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African apes threatened by rising temperatures

Most people wish each day had more than 24 hours. But as the planet heats up, that limited number of hours might push endangered African apes even closer to extinction by making their current habitats unsuitable for their lifestyle, according to a controversial study published on 23 July in the Journal of Biogeography.

Researchers from the United Kingdom modeled how the most dire forecasts of climate change would affect the African habitats of gorillas and chimpanzees. They didn’t include the impacts of human encroachment or the burgeoning bushmeat market. But they did add a novel component: the ecology of the animals themselves. The scientists considered ape behaviors and body mass, as well as group size, a critical part of life for social animals.

Lowland gorilla in Gabon. Photo by Rhett Butler

“This approach is strongly rooted in the actual biology of the species under consideration,” commented Erik Willems, a postdoctoral researcher at the University of Zurich’s Anthropological Institute and Museum, in an email to Willems was not part of the study.

Scientists compiled behavioral data from 20 African ape populations and used mathematical equations containing climatic variables to describe the apes’ activities. Then, using a ‘worst-case’ scenario for climate change by the year 2100, they plugged in a 5.2 degree Celsius temperature increase based on projections made in 2007 by the Intergovernmental Panel on Climate Change, and a 15% increase in rainfall based on a model by researchers from Remote Sensing Systems.

The results were grim: in 90 years, current gorilla habitats could shrivel by as much as 75 percent. Chimpanzees could lose 50 percent of their habitats.

The reason? To avoid overheating, the animals would need to spend more time resting, leaving less time to forage, eat, and socialize. Simply put, apes would need more than 24 hours in a day to survive in all but the most hospitable locations.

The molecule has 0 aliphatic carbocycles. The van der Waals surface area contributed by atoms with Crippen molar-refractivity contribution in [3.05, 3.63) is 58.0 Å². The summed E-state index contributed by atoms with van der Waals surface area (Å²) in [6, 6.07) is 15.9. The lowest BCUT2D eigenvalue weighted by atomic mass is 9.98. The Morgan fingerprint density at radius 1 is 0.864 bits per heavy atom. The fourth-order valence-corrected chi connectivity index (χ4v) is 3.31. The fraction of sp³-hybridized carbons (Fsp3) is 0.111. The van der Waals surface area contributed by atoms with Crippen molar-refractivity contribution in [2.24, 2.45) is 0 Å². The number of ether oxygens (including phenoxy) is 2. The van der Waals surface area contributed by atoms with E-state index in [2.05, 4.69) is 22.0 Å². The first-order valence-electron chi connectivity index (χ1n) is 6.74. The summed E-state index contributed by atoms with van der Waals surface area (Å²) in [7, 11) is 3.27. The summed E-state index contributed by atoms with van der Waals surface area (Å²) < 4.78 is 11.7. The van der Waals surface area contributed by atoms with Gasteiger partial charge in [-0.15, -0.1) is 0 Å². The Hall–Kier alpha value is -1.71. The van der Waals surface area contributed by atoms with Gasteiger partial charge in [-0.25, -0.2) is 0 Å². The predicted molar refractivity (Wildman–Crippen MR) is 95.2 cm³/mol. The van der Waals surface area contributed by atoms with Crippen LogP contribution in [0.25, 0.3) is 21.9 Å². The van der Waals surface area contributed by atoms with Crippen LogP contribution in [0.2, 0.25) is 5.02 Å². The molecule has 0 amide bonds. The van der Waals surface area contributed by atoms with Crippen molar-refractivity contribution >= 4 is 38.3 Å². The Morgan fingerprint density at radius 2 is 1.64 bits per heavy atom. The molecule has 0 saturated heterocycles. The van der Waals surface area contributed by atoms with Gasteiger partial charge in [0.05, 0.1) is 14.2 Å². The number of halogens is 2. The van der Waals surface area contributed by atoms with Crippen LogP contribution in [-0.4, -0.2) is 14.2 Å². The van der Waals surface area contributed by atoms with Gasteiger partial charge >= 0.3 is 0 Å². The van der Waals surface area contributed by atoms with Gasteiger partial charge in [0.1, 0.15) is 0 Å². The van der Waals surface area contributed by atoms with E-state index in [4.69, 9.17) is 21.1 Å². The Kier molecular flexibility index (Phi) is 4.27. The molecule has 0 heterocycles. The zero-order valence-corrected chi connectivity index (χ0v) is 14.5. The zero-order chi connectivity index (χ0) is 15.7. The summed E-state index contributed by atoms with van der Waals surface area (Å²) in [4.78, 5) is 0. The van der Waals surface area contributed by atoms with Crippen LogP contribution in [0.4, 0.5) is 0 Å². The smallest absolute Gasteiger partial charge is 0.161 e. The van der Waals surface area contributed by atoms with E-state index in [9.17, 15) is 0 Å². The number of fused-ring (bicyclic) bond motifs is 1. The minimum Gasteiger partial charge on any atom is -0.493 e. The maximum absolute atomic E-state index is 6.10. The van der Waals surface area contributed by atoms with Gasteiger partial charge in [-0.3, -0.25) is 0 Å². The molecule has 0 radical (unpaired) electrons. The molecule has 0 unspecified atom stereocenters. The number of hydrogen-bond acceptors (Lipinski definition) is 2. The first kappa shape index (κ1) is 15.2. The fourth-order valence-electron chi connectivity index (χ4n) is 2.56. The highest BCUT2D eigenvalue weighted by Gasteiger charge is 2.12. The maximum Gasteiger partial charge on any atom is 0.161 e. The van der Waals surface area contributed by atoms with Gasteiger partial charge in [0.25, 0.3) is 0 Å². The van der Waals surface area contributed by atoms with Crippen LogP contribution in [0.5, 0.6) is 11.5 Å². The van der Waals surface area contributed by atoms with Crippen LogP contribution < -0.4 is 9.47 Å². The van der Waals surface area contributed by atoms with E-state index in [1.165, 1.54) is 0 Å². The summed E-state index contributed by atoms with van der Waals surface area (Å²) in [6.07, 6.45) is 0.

Chimpanzee in Uganda

“Inactive time is needed for digestion, predator avoidance and thermoregulation,” co-author Amanda Korstjens, of Bournemouth University, told in an email.

Losing time for social interactions would fragment the social groups, lead author Julia Lehmann of Roehampton University told in an email. Smaller groups leave apes vulnerable to predators and limit safe spaces. If suitable habitats decline and become farther apart, ape survival would be increasingly constrained by natural resources and the physical demands of coping with the heat.

Lehmann suggested conservationists could use the study’s predictions to inform their efforts.

“Our type of model can show where relatively safe havens are, where groups can live in large enough sizes,” Lehmann said. “We need to ensure that conservation areas are large enough to allow apes to maintain their social group structure.”

While the study’s approach is novel, researchers should regard its predictions cautiously, commented quantitative ecologist Peter Walsh of Vaccinape, an international consortium dedicated to ape conservation, in an email to

Lowland gorilla in Gabon. Photo by Rhett Butler

“This is an interesting first stab at a serious issue,” Walsh said. “However, it comes with a very high level of uncertainty, from the model relating climate variables to ape population viability, to the data used to parameterize the model, to the assumptions about future climate change. The value of this paper lies as a catalyst for further research rather than in the predictions it makes.”

Lehman agreed, noting that human pressures on great apes outstrip the stresses of a warming climate. “I would assume that the ape’s future is probably bleaker than predicted by our model,” she said.

Citation: Lehmann J, Korstjens AH, and Dunbar RIM. Apes in a changing world – the effects of global warming on the behaviour and distribution of African apes. Journal of Biogeography, 23 July 2010

Nadia Drake is a graduate student in the Science Communication Program at the University of California, Santa Cruz.

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